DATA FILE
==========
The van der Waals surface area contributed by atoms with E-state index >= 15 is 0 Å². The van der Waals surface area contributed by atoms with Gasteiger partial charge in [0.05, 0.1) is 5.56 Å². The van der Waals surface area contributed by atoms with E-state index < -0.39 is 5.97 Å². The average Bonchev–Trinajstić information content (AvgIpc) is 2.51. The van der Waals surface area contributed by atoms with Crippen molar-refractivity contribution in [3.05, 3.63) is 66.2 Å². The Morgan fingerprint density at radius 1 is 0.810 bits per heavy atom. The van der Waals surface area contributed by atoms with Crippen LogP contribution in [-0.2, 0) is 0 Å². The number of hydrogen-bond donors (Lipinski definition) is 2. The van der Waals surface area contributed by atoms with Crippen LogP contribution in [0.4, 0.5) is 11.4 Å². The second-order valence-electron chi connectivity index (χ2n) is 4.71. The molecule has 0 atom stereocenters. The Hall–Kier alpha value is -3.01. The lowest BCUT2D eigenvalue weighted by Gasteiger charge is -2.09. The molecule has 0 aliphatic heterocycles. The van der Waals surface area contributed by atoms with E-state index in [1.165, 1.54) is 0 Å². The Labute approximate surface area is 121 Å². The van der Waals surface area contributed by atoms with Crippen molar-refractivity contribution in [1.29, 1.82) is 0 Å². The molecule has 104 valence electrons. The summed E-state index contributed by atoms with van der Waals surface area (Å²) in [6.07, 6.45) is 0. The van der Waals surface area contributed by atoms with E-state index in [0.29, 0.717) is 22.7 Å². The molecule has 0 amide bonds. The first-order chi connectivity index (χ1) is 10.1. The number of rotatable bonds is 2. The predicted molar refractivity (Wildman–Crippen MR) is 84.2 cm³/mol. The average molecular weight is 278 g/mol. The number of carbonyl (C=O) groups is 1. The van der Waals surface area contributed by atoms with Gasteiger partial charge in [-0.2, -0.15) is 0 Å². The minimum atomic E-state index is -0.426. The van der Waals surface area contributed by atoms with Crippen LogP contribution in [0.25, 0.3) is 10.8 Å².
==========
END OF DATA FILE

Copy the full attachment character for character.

The van der Waals surface area contributed by atoms with E-state index >= 15 is 0 Å². The van der Waals surface area contributed by atoms with Gasteiger partial charge in [0.05, 0.1) is 5.56 Å². The van der Waals surface area contributed by atoms with E-state index < -0.39 is 5.97 Å². The average Bonchev–Trinajstić information content (AvgIpc) is 2.51. The van der Waals surface area contributed by atoms with Crippen molar-refractivity contribution in [3.05, 3.63) is 66.2 Å². The Morgan fingerprint density at radius 1 is 0.810 bits per heavy atom. The van der Waals surface area contributed by atoms with Crippen LogP contribution in [-0.2, 0) is 0 Å². The number of hydrogen-bond donors (Lipinski definition) is 2. The van der Waals surface area contributed by atoms with Crippen LogP contribution in [0.4, 0.5) is 11.4 Å². The second-order valence-electron chi connectivity index (χ2n) is 4.71. The molecule has 0 atom stereocenters. The Hall–Kier alpha value is -3.01. The lowest BCUT2D eigenvalue weighted by Gasteiger charge is -2.09. The molecule has 0 aliphatic heterocycles. The van der Waals surface area contributed by atoms with E-state index in [1.165, 1.54) is 0 Å². The Labute approximate surface area is 121 Å². The van der Waals surface area contributed by atoms with Crippen molar-refractivity contribution in [1.29, 1.82) is 0 Å². The molecule has 104 valence electrons. The summed E-state index contributed by atoms with van der Waals surface area (Å²) in [6.07, 6.45) is 0. The van der Waals surface area contributed by atoms with E-state index in [0.29, 0.717) is 22.7 Å². The molecule has 0 amide bonds. The first-order chi connectivity index (χ1) is 10.1. The number of rotatable bonds is 2. The predicted molar refractivity (Wildman–Crippen MR) is 84.2 cm³/mol. The average molecular weight is 278 g/mol. The number of carbonyl (C=O) groups is 1. The van der Waals surface area contributed by atoms with Gasteiger partial charge in [-0.2, -0.15) is 0 Å². The minimum atomic E-state index is -0.426. The van der Waals surface area contributed by atoms with Crippen LogP contribution in [0.25, 0.3) is 10.8 Å².